The coat of arms for The Most Reverend Jerome E. Listecki as archbishop of Milwaukee is a combination of his own personal coat of arms and that of the archdiocese. A coat of arms is composed of the shield, the person’s motto and external ornaments symbolizing the office.

His Excellency’s deep devotion to the Sacred Heart of Jesus is reflected in the predominance of the color red on the shield. The remainder of the design consists of silver; silver and red are the colors of the Polish national flag, honoring the ethnic heritage of the archbishop and his parents Harry and Alfreda (Kasprzyk) Listecki.

The dominant charge in the design is an open book, reflecting Archbishop Listecki’s baptismal patron, St. Jerome, who is credited with the translation of the sacred Scriptures into Latin, called the “Latin Vulgate.” The open book also reflects Archbishop Listecki’s many years of priestly ministry engaged in seminary education, teaching moral theology at Quigley Seminary, St. Joseph Seminary and Mundelein Seminary. The book of laws is emblematic that Archbishop Listecki is both a civil lawyer and a canon lawyer. Since both bodies of law are responsible to the Law of Christ, the book displays the Latin phrase “LEX CHRISTI LEX CARITATIS” (“the Law of Christ is the Law of Love”).

The open book is placed on two crossed golden swords reflecting Archbishop Listecki’s deep devotion to St. Michael the Archangel, defender of the faith. It also signifies the many years His Excellency has been a military chaplain, currently holding the rank of lieutenant colonel (retired) in the United States Army. The golden swords also signify that at the time of his appointment to the episcopacy, he was pastor of the Jesuit St. Ignatius Church, Chicago.

The conjoined book and swords are placed below a silver (white) fleur-de-lis, honoring the Blessed Virgin Mary. Also above the book and swords is a silver (white) eight-pointed star, symbolizing the light of truth, which is placed in the design to honor St. Dominic, the founder of the religious Order of Preachers.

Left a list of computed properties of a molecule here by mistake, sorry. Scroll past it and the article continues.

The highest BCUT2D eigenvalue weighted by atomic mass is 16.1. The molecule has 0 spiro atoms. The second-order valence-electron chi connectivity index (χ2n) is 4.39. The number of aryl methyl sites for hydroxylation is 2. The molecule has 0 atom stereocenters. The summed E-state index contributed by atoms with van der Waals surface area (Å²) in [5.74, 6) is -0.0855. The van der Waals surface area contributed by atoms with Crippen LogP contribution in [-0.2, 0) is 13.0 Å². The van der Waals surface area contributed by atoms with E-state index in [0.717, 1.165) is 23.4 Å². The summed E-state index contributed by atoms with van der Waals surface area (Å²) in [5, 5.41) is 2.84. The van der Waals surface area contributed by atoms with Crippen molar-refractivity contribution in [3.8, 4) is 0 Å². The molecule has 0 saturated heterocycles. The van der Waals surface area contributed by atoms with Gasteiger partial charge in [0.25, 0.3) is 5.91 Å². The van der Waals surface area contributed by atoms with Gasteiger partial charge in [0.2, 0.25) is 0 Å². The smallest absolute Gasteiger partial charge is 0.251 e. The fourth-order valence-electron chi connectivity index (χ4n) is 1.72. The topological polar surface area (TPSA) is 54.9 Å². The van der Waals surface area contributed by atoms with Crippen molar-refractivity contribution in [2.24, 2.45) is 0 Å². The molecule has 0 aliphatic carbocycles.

For his motto, His Excellency has chosen the phrase “LIFE IS CHRIST.” The phrase comes from St. Paul’s Letter to the Philippians (Phil 1:18-26)  and expresses His Excellency’s deep belief that, for Catholic Christians, every aspect of life is necessarily intertwined with belief in Jesus Christ and the need to respect life, so endangered in today’s society.

On the left side of the shield is the insignia of the Archdiocese of Milwaukee, designed during the tenure of Archbishop Sebastian Messmer in the early 1900s. It combines the symbols of Archbishop John Martin Henni, first archbishop of Milwaukee, symbolism of Milwaukee’s geographical location, and an eagle, emblem of the titular patron of the Cathedral of St. John the Evangelist.

The archdiocesan shield is red and white, the colors of Switzerland, Archbishop Henni’s native land. The four red arms meet in symbolic reference to the meeting of waters, the Milwaukee and Menomonee rivers and Lake Michigan in Milwaukee.

The external ornaments of the coat of arms are the pontifical hat with 10 tassels on either side, all symbols of the rank of archbishop.

The coat of arms is completed with external ornaments showing the heraldic insignia of a prelate of the rank of bishop by the instruction of the Holy See of March 31, 1969. These include a gold processional cross placed behind the shield and extending above and below the shield, and a pontifical hat, called a “gallero,” with its six tassels, in three rows, on either side of the shield, all in green.